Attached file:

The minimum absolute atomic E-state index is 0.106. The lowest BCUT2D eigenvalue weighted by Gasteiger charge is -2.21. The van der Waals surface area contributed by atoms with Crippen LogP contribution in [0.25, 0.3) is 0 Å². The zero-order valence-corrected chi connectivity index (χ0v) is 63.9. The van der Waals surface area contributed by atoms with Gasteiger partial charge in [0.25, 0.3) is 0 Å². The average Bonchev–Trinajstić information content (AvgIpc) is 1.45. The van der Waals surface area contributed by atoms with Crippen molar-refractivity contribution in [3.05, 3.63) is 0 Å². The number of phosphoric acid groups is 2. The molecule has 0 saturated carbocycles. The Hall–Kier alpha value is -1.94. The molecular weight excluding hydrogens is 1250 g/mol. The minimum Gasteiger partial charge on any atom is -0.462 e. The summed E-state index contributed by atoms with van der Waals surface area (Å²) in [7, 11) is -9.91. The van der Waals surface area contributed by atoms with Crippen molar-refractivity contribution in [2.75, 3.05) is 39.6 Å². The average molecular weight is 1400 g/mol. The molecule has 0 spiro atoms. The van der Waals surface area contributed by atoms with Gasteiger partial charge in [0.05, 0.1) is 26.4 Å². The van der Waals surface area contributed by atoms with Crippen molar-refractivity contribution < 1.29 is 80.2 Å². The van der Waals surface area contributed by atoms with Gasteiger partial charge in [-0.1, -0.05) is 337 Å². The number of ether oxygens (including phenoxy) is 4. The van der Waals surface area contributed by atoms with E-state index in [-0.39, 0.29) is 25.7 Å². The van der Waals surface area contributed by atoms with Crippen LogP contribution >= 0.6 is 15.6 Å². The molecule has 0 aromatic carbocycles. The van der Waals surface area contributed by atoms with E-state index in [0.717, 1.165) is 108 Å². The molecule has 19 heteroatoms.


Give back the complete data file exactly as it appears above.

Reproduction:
The minimum absolute atomic E-state index is 0.106. The lowest BCUT2D eigenvalue weighted by Gasteiger charge is -2.21. The van der Waals surface area contributed by atoms with Crippen LogP contribution in [0.25, 0.3) is 0 Å². The zero-order valence-corrected chi connectivity index (χ0v) is 63.9. The van der Waals surface area contributed by atoms with Gasteiger partial charge in [0.25, 0.3) is 0 Å². The average Bonchev–Trinajstić information content (AvgIpc) is 1.45. The van der Waals surface area contributed by atoms with Crippen molar-refractivity contribution in [3.05, 3.63) is 0 Å². The number of phosphoric acid groups is 2. The molecule has 0 saturated carbocycles. The Hall–Kier alpha value is -1.94. The molecular weight excluding hydrogens is 1250 g/mol. The minimum Gasteiger partial charge on any atom is -0.462 e. The summed E-state index contributed by atoms with van der Waals surface area (Å²) in [7, 11) is -9.91. The van der Waals surface area contributed by atoms with Crippen molar-refractivity contribution in [2.75, 3.05) is 39.6 Å². The average molecular weight is 1400 g/mol. The molecule has 0 spiro atoms. The van der Waals surface area contributed by atoms with Gasteiger partial charge in [0.05, 0.1) is 26.4 Å². The van der Waals surface area contributed by atoms with Crippen molar-refractivity contribution < 1.29 is 80.2 Å². The van der Waals surface area contributed by atoms with Gasteiger partial charge in [-0.1, -0.05) is 337 Å². The number of ether oxygens (including phenoxy) is 4. The van der Waals surface area contributed by atoms with E-state index in [-0.39, 0.29) is 25.7 Å². The van der Waals surface area contributed by atoms with Crippen LogP contribution >= 0.6 is 15.6 Å². The molecule has 0 aromatic carbocycles. The van der Waals surface area contributed by atoms with E-state index in [0.717, 1.165) is 108 Å². The molecule has 19 heteroatoms.